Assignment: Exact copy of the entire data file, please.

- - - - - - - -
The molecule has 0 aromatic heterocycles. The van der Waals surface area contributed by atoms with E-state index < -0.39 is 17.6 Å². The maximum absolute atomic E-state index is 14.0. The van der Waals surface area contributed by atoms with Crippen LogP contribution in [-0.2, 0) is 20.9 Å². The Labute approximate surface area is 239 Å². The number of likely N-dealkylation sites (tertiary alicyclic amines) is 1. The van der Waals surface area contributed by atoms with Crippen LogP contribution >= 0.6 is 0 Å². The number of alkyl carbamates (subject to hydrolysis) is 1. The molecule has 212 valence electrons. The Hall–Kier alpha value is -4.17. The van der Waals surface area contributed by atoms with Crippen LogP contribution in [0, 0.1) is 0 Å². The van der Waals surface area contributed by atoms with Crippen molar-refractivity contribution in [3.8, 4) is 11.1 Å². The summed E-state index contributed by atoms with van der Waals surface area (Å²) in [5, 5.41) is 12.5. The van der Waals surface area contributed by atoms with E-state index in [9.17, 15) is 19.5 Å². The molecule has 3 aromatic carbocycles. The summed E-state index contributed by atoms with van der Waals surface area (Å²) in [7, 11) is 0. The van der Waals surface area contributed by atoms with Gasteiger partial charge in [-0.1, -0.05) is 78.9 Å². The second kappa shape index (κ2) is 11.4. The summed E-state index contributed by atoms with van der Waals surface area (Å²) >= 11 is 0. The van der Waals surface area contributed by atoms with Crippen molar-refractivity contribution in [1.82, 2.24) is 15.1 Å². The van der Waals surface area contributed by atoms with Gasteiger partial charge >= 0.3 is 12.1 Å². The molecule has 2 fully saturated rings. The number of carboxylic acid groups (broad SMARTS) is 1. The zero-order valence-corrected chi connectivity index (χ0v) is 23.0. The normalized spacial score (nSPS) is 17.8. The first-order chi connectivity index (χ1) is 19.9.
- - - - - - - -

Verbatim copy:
The molecule has 0 aromatic heterocycles. The van der Waals surface area contributed by atoms with E-state index < -0.39 is 17.6 Å². The maximum absolute atomic E-state index is 14.0. The van der Waals surface area contributed by atoms with Crippen LogP contribution in [-0.2, 0) is 20.9 Å². The Labute approximate surface area is 239 Å². The number of likely N-dealkylation sites (tertiary alicyclic amines) is 1. The van der Waals surface area contributed by atoms with Crippen LogP contribution >= 0.6 is 0 Å². The number of alkyl carbamates (subject to hydrolysis) is 1. The molecule has 212 valence electrons. The Hall–Kier alpha value is -4.17. The van der Waals surface area contributed by atoms with Crippen LogP contribution in [0, 0.1) is 0 Å². The van der Waals surface area contributed by atoms with Crippen molar-refractivity contribution in [3.8, 4) is 11.1 Å². The summed E-state index contributed by atoms with van der Waals surface area (Å²) in [5, 5.41) is 12.5. The van der Waals surface area contributed by atoms with E-state index in [9.17, 15) is 19.5 Å². The molecule has 3 aromatic carbocycles. The summed E-state index contributed by atoms with van der Waals surface area (Å²) in [7, 11) is 0. The van der Waals surface area contributed by atoms with Gasteiger partial charge in [-0.1, -0.05) is 78.9 Å². The second kappa shape index (κ2) is 11.4. The summed E-state index contributed by atoms with van der Waals surface area (Å²) >= 11 is 0. The van der Waals surface area contributed by atoms with Crippen molar-refractivity contribution in [1.82, 2.24) is 15.1 Å². The van der Waals surface area contributed by atoms with Gasteiger partial charge >= 0.3 is 12.1 Å². The molecule has 2 fully saturated rings. The number of carboxylic acid groups (broad SMARTS) is 1. The zero-order valence-corrected chi connectivity index (χ0v) is 23.0. The normalized spacial score (nSPS) is 17.8. The first-order chi connectivity index (χ1) is 19.9.